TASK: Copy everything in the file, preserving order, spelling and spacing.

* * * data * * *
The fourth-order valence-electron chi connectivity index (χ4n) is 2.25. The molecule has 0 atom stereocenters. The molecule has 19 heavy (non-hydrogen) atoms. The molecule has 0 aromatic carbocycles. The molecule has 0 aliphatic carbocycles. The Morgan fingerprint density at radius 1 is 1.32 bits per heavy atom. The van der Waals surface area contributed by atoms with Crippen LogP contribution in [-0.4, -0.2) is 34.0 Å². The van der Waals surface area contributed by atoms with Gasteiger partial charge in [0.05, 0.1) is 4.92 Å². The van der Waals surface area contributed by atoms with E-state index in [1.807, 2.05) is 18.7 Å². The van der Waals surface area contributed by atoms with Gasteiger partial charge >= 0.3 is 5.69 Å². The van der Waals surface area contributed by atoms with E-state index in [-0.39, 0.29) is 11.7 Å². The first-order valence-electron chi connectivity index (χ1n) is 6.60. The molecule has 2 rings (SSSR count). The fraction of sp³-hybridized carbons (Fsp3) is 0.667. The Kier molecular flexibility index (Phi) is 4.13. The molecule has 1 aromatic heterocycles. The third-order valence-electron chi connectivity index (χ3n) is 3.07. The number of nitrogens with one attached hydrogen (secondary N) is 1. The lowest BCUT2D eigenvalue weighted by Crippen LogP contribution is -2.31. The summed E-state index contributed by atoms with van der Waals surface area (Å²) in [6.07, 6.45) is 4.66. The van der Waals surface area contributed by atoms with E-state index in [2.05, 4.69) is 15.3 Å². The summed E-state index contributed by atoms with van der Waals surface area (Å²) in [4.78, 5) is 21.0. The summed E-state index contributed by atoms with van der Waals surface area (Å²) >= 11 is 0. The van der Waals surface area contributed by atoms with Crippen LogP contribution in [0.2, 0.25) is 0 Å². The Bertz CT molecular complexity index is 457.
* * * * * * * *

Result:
The fourth-order valence-electron chi connectivity index (χ4n) is 2.25. The molecule has 0 atom stereocenters. The molecule has 19 heavy (non-hydrogen) atoms. The molecule has 0 aromatic carbocycles. The molecule has 0 aliphatic carbocycles. The Morgan fingerprint density at radius 1 is 1.32 bits per heavy atom. The van der Waals surface area contributed by atoms with Crippen LogP contribution in [-0.4, -0.2) is 34.0 Å². The van der Waals surface area contributed by atoms with Gasteiger partial charge in [0.05, 0.1) is 4.92 Å². The van der Waals surface area contributed by atoms with E-state index in [1.807, 2.05) is 18.7 Å². The van der Waals surface area contributed by atoms with Gasteiger partial charge >= 0.3 is 5.69 Å². The van der Waals surface area contributed by atoms with E-state index in [-0.39, 0.29) is 11.7 Å². The first-order valence-electron chi connectivity index (χ1n) is 6.60. The molecule has 2 rings (SSSR count). The fraction of sp³-hybridized carbons (Fsp3) is 0.667. The Kier molecular flexibility index (Phi) is 4.13. The molecule has 1 aromatic heterocycles. The third-order valence-electron chi connectivity index (χ3n) is 3.07. The number of nitrogens with one attached hydrogen (secondary N) is 1. The lowest BCUT2D eigenvalue weighted by Crippen LogP contribution is -2.31. The summed E-state index contributed by atoms with van der Waals surface area (Å²) in [6.07, 6.45) is 4.66. The van der Waals surface area contributed by atoms with E-state index in [2.05, 4.69) is 15.3 Å². The summed E-state index contributed by atoms with van der Waals surface area (Å²) in [4.78, 5) is 21.0. The summed E-state index contributed by atoms with van der Waals surface area (Å²) >= 11 is 0. The van der Waals surface area contributed by atoms with Crippen LogP contribution in [0.2, 0.25) is 0 Å². The Bertz CT molecular complexity index is 457.